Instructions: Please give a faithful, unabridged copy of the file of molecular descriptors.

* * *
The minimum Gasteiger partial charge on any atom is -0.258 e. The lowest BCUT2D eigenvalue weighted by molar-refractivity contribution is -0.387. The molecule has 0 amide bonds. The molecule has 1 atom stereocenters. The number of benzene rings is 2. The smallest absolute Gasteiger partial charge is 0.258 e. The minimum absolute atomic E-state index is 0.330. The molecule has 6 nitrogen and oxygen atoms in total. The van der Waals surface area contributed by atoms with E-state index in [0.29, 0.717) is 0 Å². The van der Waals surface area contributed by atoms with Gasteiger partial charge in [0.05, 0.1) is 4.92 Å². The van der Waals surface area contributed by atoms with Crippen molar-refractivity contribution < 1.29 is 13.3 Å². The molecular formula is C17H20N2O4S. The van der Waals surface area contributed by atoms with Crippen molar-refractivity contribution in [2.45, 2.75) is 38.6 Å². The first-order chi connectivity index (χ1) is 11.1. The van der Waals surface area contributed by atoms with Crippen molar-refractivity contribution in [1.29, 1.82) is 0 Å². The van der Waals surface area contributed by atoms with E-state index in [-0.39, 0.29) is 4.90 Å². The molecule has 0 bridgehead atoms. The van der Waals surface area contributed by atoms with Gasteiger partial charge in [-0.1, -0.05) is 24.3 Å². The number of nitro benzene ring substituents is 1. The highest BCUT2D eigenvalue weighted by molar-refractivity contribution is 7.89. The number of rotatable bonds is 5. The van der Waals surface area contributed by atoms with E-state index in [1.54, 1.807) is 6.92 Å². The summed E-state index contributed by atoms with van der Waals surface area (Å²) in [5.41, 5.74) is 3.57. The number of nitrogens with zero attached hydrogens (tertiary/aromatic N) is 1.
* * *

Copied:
The minimum Gasteiger partial charge on any atom is -0.258 e. The lowest BCUT2D eigenvalue weighted by molar-refractivity contribution is -0.387. The molecule has 0 amide bonds. The molecule has 1 atom stereocenters. The number of benzene rings is 2. The smallest absolute Gasteiger partial charge is 0.258 e. The minimum absolute atomic E-state index is 0.330. The molecule has 6 nitrogen and oxygen atoms in total. The van der Waals surface area contributed by atoms with E-state index in [0.29, 0.717) is 0 Å². The van der Waals surface area contributed by atoms with Gasteiger partial charge in [0.05, 0.1) is 4.92 Å². The van der Waals surface area contributed by atoms with Crippen molar-refractivity contribution < 1.29 is 13.3 Å². The molecular formula is C17H20N2O4S. The van der Waals surface area contributed by atoms with Crippen molar-refractivity contribution in [2.45, 2.75) is 38.6 Å². The first-order chi connectivity index (χ1) is 11.1. The van der Waals surface area contributed by atoms with Crippen molar-refractivity contribution in [1.29, 1.82) is 0 Å². The van der Waals surface area contributed by atoms with E-state index in [-0.39, 0.29) is 4.90 Å². The molecule has 0 bridgehead atoms. The van der Waals surface area contributed by atoms with Gasteiger partial charge in [-0.1, -0.05) is 24.3 Å². The number of nitro benzene ring substituents is 1. The highest BCUT2D eigenvalue weighted by molar-refractivity contribution is 7.89. The number of rotatable bonds is 5. The van der Waals surface area contributed by atoms with E-state index in [1.54, 1.807) is 6.92 Å². The summed E-state index contributed by atoms with van der Waals surface area (Å²) in [5.41, 5.74) is 3.57. The number of nitrogens with zero attached hydrogens (tertiary/aromatic N) is 1.